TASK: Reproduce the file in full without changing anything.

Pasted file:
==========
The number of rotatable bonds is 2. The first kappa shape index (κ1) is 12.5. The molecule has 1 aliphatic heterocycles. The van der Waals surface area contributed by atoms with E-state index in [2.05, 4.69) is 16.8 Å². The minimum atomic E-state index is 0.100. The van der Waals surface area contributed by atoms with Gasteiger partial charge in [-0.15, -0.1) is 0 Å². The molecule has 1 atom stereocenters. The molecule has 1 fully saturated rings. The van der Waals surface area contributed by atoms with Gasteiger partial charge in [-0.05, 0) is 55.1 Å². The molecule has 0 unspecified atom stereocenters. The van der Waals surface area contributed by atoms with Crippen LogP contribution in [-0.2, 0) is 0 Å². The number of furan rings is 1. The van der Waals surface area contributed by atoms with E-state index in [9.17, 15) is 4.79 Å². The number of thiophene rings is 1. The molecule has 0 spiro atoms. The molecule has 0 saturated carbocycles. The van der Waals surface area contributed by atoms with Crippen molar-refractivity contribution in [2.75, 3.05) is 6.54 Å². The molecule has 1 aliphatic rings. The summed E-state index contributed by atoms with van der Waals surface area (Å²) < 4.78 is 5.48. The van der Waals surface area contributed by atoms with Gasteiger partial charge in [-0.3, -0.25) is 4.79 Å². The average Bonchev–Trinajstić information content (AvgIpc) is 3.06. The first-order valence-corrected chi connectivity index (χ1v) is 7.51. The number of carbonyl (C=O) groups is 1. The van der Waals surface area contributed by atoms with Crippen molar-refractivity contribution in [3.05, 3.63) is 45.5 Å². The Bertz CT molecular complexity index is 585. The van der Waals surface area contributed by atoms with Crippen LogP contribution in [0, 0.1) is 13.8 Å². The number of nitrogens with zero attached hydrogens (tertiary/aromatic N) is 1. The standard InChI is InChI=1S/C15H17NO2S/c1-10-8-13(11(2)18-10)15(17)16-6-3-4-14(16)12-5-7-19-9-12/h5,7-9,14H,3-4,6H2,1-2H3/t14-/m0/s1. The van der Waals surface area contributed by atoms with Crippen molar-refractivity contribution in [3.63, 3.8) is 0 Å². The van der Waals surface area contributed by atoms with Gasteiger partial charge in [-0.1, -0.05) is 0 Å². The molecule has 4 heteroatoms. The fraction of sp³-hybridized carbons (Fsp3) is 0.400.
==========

The number of rotatable bonds is 2. The first kappa shape index (κ1) is 12.5. The molecule has 1 aliphatic heterocycles. The van der Waals surface area contributed by atoms with E-state index in [2.05, 4.69) is 16.8 Å². The minimum atomic E-state index is 0.100. The van der Waals surface area contributed by atoms with Gasteiger partial charge in [-0.15, -0.1) is 0 Å². The molecule has 1 atom stereocenters. The molecule has 1 fully saturated rings. The van der Waals surface area contributed by atoms with Gasteiger partial charge in [-0.05, 0) is 55.1 Å². The molecule has 0 unspecified atom stereocenters. The van der Waals surface area contributed by atoms with Crippen LogP contribution in [-0.2, 0) is 0 Å². The number of furan rings is 1. The van der Waals surface area contributed by atoms with E-state index in [9.17, 15) is 4.79 Å². The number of thiophene rings is 1. The molecule has 0 spiro atoms. The molecule has 0 saturated carbocycles. The van der Waals surface area contributed by atoms with Crippen molar-refractivity contribution in [2.75, 3.05) is 6.54 Å². The molecule has 1 aliphatic rings. The summed E-state index contributed by atoms with van der Waals surface area (Å²) < 4.78 is 5.48. The van der Waals surface area contributed by atoms with Gasteiger partial charge in [-0.3, -0.25) is 4.79 Å². The average Bonchev–Trinajstić information content (AvgIpc) is 3.06. The first-order valence-corrected chi connectivity index (χ1v) is 7.51. The number of carbonyl (C=O) groups is 1. The van der Waals surface area contributed by atoms with Crippen molar-refractivity contribution in [3.05, 3.63) is 45.5 Å². The Bertz CT molecular complexity index is 585. The van der Waals surface area contributed by atoms with Crippen LogP contribution in [0, 0.1) is 13.8 Å². The number of nitrogens with zero attached hydrogens (tertiary/aromatic N) is 1. The standard InChI is InChI=1S/C15H17NO2S/c1-10-8-13(11(2)18-10)15(17)16-6-3-4-14(16)12-5-7-19-9-12/h5,7-9,14H,3-4,6H2,1-2H3/t14-/m0/s1. The van der Waals surface area contributed by atoms with Crippen molar-refractivity contribution in [3.63, 3.8) is 0 Å². The van der Waals surface area contributed by atoms with Gasteiger partial charge in [-0.1, -0.05) is 0 Å². The molecule has 4 heteroatoms. The fraction of sp³-hybridized carbons (Fsp3) is 0.400.